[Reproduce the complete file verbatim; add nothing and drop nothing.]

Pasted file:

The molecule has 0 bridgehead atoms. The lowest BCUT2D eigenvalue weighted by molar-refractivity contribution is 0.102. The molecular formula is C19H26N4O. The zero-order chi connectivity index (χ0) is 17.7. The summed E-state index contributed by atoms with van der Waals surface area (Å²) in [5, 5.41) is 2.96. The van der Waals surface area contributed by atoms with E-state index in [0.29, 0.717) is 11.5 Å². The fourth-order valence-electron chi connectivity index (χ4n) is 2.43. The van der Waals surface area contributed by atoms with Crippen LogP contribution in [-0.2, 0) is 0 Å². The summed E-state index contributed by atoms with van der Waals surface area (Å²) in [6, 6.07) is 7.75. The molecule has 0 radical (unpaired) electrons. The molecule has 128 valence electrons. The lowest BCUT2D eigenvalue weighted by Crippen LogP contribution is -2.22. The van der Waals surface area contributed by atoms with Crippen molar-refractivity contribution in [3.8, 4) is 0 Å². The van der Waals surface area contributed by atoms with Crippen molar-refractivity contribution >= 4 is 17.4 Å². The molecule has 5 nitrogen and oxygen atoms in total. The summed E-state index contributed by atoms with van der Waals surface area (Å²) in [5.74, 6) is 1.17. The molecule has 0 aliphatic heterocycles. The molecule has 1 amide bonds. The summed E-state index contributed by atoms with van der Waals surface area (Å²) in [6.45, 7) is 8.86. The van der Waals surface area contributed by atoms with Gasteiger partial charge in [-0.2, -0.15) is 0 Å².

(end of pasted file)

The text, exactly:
The molecule has 0 bridgehead atoms. The lowest BCUT2D eigenvalue weighted by molar-refractivity contribution is 0.102. The molecular formula is C19H26N4O. The zero-order chi connectivity index (χ0) is 17.7. The summed E-state index contributed by atoms with van der Waals surface area (Å²) in [5, 5.41) is 2.96. The van der Waals surface area contributed by atoms with E-state index in [0.29, 0.717) is 11.5 Å². The fourth-order valence-electron chi connectivity index (χ4n) is 2.43. The van der Waals surface area contributed by atoms with Crippen LogP contribution in [-0.2, 0) is 0 Å². The summed E-state index contributed by atoms with van der Waals surface area (Å²) in [6, 6.07) is 7.75. The molecule has 0 radical (unpaired) electrons. The molecule has 128 valence electrons. The lowest BCUT2D eigenvalue weighted by Crippen LogP contribution is -2.22. The van der Waals surface area contributed by atoms with Crippen molar-refractivity contribution in [3.8, 4) is 0 Å². The van der Waals surface area contributed by atoms with Crippen molar-refractivity contribution >= 4 is 17.4 Å². The molecule has 5 nitrogen and oxygen atoms in total. The summed E-state index contributed by atoms with van der Waals surface area (Å²) in [5.74, 6) is 1.17. The molecule has 0 aliphatic heterocycles. The molecule has 1 amide bonds. The summed E-state index contributed by atoms with van der Waals surface area (Å²) in [6.45, 7) is 8.86. The van der Waals surface area contributed by atoms with Gasteiger partial charge in [-0.2, -0.15) is 0 Å².